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Single nucleotide polymorphisms in the apolipoprotein B and low density lipoprotein receptor genes affect response to antihypertensive treatment
Department of Medical Sciences, Uppsala University, Uppsala University Hospital, Uppsala, Sweden.
Department of Medical Sciences, Uppsala University, Uppsala University Hospital, Uppsala, Sweden; Astra Zeneca Research & Development Mölndal, Mölndal, Sweden.
Department of Medical Sciences, Uppsala University, Uppsala University Hospital, Uppsala, Sweden.
Uppsala Clinical Research Center (UCR), Uppsala University, Uppsala, Sweden.
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2004 (English)In: BMC Cardiovascular Disorders, ISSN 1471-2261, E-ISSN 1471-2261, Vol. 4, no 1, article id 16Article in journal (Refereed) Published
Abstract [en]

BACKGROUND: Dyslipidemia has been associated with hypertension. The present study explored if polymorphisms in genes encoding proteins in lipid metabolism could be used as predictors for the individual response to antihypertensive treatment.

METHODS: Ten single nucleotide polymorphisms (SNP) in genes related to lipid metabolism were analysed by a microarray based minisequencing system in DNA samples from ninety-seven hypertensive subjects randomised to treatment with either 150 mg of the angiotensin II type 1 receptor blocker irbesartan or 50 mg of the beta1-adrenergic receptor blocker atenolol for twelve weeks.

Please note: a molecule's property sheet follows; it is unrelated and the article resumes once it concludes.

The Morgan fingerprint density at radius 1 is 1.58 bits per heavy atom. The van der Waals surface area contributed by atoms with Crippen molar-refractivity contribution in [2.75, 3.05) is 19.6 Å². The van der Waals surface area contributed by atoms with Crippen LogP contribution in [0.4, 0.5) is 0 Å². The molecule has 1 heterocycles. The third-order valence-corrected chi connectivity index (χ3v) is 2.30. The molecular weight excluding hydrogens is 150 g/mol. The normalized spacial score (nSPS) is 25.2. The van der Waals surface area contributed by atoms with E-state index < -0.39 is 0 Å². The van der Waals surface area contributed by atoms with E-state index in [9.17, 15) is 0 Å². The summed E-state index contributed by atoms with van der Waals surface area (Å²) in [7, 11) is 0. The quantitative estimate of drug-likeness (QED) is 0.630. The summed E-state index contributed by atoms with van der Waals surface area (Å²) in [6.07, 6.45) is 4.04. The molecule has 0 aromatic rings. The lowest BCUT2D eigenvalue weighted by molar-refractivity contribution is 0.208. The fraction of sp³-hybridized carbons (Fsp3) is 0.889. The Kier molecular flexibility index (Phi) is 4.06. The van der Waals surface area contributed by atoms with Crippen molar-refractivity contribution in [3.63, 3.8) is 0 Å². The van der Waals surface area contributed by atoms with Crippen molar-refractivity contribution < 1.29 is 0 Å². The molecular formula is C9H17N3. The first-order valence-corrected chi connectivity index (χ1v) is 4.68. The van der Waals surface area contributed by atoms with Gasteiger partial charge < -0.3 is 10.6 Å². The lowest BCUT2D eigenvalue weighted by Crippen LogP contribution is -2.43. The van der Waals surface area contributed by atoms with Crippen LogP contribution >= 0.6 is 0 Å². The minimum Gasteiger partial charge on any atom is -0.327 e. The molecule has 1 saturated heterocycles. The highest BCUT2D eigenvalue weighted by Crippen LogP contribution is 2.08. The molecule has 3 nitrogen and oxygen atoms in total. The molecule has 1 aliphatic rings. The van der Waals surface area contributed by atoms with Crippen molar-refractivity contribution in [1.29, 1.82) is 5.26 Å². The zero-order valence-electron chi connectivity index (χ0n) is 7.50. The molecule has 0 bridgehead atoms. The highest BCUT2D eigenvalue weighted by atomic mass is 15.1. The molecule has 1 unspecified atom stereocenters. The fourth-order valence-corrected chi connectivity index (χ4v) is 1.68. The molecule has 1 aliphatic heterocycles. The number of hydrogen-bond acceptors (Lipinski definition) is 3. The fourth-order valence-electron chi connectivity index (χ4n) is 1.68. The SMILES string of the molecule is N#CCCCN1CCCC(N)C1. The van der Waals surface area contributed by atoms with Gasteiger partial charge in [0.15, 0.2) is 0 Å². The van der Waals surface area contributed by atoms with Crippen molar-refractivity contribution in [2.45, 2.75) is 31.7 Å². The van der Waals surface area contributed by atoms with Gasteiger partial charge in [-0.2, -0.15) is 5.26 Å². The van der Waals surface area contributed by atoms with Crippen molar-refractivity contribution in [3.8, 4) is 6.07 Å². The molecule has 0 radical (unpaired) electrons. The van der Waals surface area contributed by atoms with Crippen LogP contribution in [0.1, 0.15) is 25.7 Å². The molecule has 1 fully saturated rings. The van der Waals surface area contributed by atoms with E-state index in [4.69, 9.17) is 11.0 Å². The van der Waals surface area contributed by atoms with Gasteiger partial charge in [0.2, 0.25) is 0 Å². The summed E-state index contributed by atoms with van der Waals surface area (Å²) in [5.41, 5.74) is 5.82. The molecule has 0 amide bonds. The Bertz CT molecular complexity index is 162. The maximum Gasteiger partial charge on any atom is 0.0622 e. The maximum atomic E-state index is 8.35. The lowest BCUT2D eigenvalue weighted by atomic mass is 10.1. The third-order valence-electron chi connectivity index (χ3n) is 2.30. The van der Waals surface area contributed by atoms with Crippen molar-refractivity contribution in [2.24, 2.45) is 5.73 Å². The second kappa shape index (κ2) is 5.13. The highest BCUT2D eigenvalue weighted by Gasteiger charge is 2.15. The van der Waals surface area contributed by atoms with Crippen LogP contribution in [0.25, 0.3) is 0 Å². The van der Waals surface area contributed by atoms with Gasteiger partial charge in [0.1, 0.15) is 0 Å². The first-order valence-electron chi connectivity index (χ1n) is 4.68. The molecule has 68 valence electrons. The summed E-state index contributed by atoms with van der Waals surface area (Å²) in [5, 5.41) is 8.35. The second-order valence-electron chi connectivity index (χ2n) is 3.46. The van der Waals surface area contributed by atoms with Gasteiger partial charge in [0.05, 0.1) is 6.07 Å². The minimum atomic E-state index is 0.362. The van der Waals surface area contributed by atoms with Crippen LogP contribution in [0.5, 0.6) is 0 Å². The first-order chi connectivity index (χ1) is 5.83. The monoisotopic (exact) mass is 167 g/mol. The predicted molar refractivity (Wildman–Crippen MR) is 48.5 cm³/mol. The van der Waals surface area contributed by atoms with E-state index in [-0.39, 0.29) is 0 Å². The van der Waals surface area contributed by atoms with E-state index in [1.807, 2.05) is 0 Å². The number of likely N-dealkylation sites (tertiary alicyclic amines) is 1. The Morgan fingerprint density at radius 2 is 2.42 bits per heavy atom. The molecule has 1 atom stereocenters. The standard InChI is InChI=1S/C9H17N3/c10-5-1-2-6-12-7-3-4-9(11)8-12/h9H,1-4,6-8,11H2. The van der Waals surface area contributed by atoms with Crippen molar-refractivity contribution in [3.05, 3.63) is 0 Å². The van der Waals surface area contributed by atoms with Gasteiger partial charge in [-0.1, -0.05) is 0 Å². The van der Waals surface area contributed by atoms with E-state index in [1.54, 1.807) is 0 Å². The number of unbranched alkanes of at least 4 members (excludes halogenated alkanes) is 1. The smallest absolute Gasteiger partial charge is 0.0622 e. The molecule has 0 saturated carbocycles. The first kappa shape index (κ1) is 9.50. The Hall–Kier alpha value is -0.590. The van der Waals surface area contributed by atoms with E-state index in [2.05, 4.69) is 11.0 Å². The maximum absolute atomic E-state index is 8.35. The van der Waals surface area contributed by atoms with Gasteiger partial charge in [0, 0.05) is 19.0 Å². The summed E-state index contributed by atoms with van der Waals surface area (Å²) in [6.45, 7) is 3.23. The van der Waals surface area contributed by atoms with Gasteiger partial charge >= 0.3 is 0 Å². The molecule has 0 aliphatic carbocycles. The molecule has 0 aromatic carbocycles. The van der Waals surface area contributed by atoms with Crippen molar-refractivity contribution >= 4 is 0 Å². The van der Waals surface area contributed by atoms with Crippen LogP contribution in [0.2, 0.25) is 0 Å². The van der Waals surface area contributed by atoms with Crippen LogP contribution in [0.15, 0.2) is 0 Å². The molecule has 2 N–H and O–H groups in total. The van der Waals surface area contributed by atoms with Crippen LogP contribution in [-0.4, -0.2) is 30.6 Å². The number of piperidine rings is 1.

RESULTS: The reduction in blood pressure was similar in both treatment groups. The SNP C711T in the apolipoprotein B gene was associated with the blood pressure response to irbesartan with an average reduction of 19 mmHg in the individuals carrying the C-allele, but not to atenolol. The C16730T polymorphism in the low density lipoprotein receptor gene predicted the change in systolic blood pressure in the atenolol group with an average reduction of 14 mmHg in the individuals carrying the C-allele.

CONCLUSIONS: Polymorphisms in genes encoding proteins in the lipid metabolism are associated with the response to antihypertensive treatment in a drug specific pattern. These results highlight the potential use of pharmacogenetics as a guide for individualised antihypertensive treatment, and also the role of lipids in blood pressure control.

Place, publisher, year, edition, pages
BioMed Central, 2004. Vol. 4, no 1, article id 16
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Medical and Health Sciences Cardiac and Cardiovascular Systems Medical Genetics
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URN: urn:nbn:se:oru:diva-69390DOI: 10.1186/1471-2261-4-16PubMedID: 15453913OAI: oai:DiVA.org:oru-69390DiVA, id: diva2:1254532
Available from: 2018-10-09 Created: 2018-10-09 Last updated: 2018-10-10Bibliographically approved

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